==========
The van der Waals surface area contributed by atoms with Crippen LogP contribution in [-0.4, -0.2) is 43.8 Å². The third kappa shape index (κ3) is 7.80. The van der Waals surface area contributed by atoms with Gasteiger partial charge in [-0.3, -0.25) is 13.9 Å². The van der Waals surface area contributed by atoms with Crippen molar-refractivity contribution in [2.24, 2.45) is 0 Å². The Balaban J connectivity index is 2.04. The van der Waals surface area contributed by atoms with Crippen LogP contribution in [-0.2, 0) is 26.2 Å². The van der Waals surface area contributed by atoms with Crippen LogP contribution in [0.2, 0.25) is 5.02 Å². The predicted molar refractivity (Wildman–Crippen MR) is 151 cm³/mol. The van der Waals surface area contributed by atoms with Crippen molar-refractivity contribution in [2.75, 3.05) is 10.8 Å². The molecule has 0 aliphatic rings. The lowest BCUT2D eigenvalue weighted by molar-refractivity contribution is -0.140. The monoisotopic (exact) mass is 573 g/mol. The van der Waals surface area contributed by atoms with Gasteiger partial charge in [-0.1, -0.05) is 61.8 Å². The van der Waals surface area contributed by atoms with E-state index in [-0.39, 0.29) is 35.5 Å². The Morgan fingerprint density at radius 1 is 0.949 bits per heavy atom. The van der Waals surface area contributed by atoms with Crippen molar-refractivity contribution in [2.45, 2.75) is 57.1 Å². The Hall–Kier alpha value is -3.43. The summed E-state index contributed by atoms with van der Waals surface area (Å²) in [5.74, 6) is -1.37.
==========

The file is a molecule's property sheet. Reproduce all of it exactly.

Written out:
The van der Waals surface area contributed by atoms with Crippen LogP contribution in [-0.4, -0.2) is 43.8 Å². The third kappa shape index (κ3) is 7.80. The van der Waals surface area contributed by atoms with Gasteiger partial charge in [-0.3, -0.25) is 13.9 Å². The van der Waals surface area contributed by atoms with Crippen molar-refractivity contribution in [2.24, 2.45) is 0 Å². The Balaban J connectivity index is 2.04. The van der Waals surface area contributed by atoms with Crippen LogP contribution in [-0.2, 0) is 26.2 Å². The van der Waals surface area contributed by atoms with Crippen LogP contribution in [0.2, 0.25) is 5.02 Å². The predicted molar refractivity (Wildman–Crippen MR) is 151 cm³/mol. The van der Waals surface area contributed by atoms with Crippen molar-refractivity contribution in [2.75, 3.05) is 10.8 Å². The molecule has 0 aliphatic rings. The lowest BCUT2D eigenvalue weighted by molar-refractivity contribution is -0.140. The monoisotopic (exact) mass is 573 g/mol. The van der Waals surface area contributed by atoms with Gasteiger partial charge in [-0.1, -0.05) is 61.8 Å². The van der Waals surface area contributed by atoms with E-state index in [-0.39, 0.29) is 35.5 Å². The Morgan fingerprint density at radius 1 is 0.949 bits per heavy atom. The van der Waals surface area contributed by atoms with Crippen molar-refractivity contribution in [2.45, 2.75) is 57.1 Å². The Hall–Kier alpha value is -3.43. The summed E-state index contributed by atoms with van der Waals surface area (Å²) in [5.74, 6) is -1.37.